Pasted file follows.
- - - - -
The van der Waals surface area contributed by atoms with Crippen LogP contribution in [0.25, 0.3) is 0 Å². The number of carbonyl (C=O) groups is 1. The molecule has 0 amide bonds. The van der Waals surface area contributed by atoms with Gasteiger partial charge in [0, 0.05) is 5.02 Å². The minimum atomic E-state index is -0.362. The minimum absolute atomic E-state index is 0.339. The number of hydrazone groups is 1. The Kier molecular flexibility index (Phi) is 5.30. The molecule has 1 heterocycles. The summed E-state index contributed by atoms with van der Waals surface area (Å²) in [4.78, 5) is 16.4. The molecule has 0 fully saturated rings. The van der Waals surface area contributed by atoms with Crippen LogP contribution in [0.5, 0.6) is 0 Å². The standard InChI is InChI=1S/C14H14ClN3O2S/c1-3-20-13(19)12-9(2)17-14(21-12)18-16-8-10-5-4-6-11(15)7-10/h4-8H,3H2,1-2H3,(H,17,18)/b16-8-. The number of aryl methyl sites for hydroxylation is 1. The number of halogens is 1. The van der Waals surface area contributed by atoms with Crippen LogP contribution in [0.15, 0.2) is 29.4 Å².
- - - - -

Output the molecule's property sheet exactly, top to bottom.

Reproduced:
The van der Waals surface area contributed by atoms with Crippen LogP contribution in [0.25, 0.3) is 0 Å². The number of carbonyl (C=O) groups is 1. The molecule has 0 amide bonds. The van der Waals surface area contributed by atoms with Gasteiger partial charge in [0, 0.05) is 5.02 Å². The minimum atomic E-state index is -0.362. The minimum absolute atomic E-state index is 0.339. The number of hydrazone groups is 1. The Kier molecular flexibility index (Phi) is 5.30. The molecule has 1 heterocycles. The summed E-state index contributed by atoms with van der Waals surface area (Å²) in [4.78, 5) is 16.4. The molecule has 0 fully saturated rings. The van der Waals surface area contributed by atoms with Crippen LogP contribution in [0.5, 0.6) is 0 Å². The standard InChI is InChI=1S/C14H14ClN3O2S/c1-3-20-13(19)12-9(2)17-14(21-12)18-16-8-10-5-4-6-11(15)7-10/h4-8H,3H2,1-2H3,(H,17,18)/b16-8-. The number of aryl methyl sites for hydroxylation is 1. The number of halogens is 1. The van der Waals surface area contributed by atoms with Crippen LogP contribution in [0.15, 0.2) is 29.4 Å².